When using Windows XP Internet Connection Sharing (ICS, an ICS client computer can be used to remotely monitor and control the ICS server computer’s Internet connection. This Internet Gateway feature is available on computers running Windows 98, Windows 98 Second Edition, Windows Millennium Edition or Windows XP that have been configured as an ICS client using XP’s Network Setup Wizard. It isn’t available if you’ve configured the clients manually.
If you’re sharing an always-on DSL or cable modem connection, a client computer can enable or disable it. If you’re sharing a dial-up connection, a client computer can connect or disconnect it, causing the ICS server computer to dial in or hang up. This can be a great convenience, since you don’t have to go to the server computer to take these actions. But it can cause trouble if someone disables or disconnects the server’s connection while other people are using the Internet.
Definition Prefix: W
- Windows XP Mode
An add-on capability available from Microsoft for the Windows 7 operating system. Windows XP Mode is designed to provide Windows XP application compatibility for Windows 7. It provides a virtualized environment to run Windows XP applications that won’t run directly on Windows 7 itself. See “XP Mode Ready by Windows 7 Consumer Rollout” on InternetNews.com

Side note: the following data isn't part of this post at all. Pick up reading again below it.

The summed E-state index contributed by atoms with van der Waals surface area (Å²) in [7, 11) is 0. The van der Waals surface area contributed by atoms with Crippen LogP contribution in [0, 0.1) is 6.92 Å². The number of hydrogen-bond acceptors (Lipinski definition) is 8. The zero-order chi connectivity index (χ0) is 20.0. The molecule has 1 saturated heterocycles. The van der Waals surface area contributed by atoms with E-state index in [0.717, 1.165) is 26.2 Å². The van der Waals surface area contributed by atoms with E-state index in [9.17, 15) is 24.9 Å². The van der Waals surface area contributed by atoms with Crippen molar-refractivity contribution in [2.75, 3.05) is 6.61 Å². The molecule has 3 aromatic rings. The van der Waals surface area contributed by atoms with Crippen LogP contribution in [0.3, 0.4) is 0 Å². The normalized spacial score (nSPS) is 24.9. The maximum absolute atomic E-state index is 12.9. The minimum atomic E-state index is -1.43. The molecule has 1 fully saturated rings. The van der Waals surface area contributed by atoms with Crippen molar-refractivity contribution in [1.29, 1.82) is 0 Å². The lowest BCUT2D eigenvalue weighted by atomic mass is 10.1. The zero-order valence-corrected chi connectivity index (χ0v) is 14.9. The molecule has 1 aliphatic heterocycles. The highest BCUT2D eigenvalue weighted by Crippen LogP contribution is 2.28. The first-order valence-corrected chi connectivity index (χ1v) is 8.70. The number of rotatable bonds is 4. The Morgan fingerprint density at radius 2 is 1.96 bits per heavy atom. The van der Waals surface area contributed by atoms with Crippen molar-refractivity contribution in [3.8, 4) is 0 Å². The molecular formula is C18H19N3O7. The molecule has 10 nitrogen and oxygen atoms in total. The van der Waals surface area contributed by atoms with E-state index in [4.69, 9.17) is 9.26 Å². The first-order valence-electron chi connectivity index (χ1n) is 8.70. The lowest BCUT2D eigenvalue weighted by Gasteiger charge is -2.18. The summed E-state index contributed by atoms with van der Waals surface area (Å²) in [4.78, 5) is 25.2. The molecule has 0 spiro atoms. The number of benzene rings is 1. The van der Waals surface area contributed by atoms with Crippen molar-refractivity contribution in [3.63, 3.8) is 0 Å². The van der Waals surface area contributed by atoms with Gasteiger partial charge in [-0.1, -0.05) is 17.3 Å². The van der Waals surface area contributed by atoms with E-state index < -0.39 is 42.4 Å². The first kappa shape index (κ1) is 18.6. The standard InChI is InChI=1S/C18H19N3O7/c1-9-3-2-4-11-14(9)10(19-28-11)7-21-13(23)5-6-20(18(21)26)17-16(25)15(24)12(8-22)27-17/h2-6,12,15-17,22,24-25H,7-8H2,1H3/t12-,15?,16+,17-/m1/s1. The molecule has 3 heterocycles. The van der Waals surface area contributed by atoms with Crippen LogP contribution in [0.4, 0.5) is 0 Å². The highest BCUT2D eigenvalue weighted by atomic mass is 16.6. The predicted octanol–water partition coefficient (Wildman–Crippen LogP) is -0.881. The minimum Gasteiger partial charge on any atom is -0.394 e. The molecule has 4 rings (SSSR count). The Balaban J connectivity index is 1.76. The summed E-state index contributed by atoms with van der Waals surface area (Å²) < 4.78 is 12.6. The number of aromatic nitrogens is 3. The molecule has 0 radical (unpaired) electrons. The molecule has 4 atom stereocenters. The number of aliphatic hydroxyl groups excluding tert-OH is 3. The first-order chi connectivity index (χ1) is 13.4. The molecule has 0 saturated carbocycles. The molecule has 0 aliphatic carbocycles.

- Windows XP Network Bridge
In Windows XP, a Network Bridge is a feature that is used to combine two or more local area networks (such as wired and wireless) into one logical network. Computers on each network can communicate with computers on all of the other networks, sharing files, printers and even an Internet connection. To create a bridge […]
- Windows terminal
A dumb terminal especially designed to run Windows applications. Windows terminals are connected to a Windows NT server through a network. All processing and data storage is handled by the server; the terminal does nothing more than send the user’s input (keystrokes and mouse movements) to the server and display the results on the display […]
A component of the Windows operating system that provides interactive logon support. Winlogon is designed around an interactive logon model that consists of three components: the Winlogon executable, a Graphical Identification and Authentication dynamic-link library (DLL) referred to as the GINA, and any number of network providers. Winlogon is not supported in Windows Me/98/95. [Source: […]